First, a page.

| Focus 1/1 | Biodiversity is not a luxury but a necessity

Environmental ethics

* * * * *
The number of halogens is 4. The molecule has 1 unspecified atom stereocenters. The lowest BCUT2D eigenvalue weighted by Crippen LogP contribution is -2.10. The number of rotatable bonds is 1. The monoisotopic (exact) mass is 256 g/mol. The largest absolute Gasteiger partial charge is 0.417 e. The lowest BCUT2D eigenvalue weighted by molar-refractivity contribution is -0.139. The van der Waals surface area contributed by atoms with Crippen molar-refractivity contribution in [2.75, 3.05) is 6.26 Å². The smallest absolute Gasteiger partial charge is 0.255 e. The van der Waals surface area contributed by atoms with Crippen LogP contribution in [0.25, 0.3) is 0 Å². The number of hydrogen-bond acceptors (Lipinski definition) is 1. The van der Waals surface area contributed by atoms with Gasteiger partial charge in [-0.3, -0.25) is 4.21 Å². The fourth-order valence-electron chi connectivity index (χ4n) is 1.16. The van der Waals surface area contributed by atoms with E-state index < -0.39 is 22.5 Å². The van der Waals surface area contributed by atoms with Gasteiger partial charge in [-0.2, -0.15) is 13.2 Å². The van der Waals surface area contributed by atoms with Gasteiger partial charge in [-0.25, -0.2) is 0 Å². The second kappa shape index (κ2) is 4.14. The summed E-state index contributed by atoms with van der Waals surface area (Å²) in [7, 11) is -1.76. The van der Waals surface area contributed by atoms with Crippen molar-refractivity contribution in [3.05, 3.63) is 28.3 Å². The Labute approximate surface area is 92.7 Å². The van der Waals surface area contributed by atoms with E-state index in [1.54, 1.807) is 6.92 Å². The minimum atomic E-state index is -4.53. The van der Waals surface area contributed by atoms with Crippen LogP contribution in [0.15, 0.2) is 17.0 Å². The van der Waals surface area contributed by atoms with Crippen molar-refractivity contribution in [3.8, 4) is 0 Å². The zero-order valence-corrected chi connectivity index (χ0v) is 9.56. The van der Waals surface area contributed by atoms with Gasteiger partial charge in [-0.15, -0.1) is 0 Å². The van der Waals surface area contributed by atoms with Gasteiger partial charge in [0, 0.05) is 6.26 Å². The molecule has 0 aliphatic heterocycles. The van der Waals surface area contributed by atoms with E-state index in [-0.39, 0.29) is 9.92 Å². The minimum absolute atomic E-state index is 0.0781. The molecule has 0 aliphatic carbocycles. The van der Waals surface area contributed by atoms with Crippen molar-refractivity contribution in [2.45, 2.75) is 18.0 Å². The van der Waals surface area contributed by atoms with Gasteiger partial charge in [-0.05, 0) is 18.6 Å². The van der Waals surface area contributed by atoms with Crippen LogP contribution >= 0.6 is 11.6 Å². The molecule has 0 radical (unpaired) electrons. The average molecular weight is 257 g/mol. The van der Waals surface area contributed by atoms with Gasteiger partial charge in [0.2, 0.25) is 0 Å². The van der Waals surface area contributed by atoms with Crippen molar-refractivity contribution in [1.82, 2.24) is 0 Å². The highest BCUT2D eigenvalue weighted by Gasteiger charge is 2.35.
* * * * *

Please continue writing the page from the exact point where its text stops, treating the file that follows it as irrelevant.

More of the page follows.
Environmental ethics raises the question of the legitimacy of Western anthropocentrism in the construction of standards for the exploitation and management of species and natural systems. According to a non-anthropocentric vision, every living being is a “teleological centre of life” and must, as such, be considered as an end in itself, a necessary and sufficient condition for it to be recognized as having an intrinsic value that makes it a subject of moral consideration. It is in this context that a philosophical cleavage has emerged between several postures, in particular between “biocentrism” which defends the living, all living things, at the individual level and “ecocentrism” which advocates the integrity of the biotic community, a complex ecological system that includes all the organisms that compose it, including humans. Ecocentrism is currently a preferred option for thinking about the relationships between human societies and natural systems.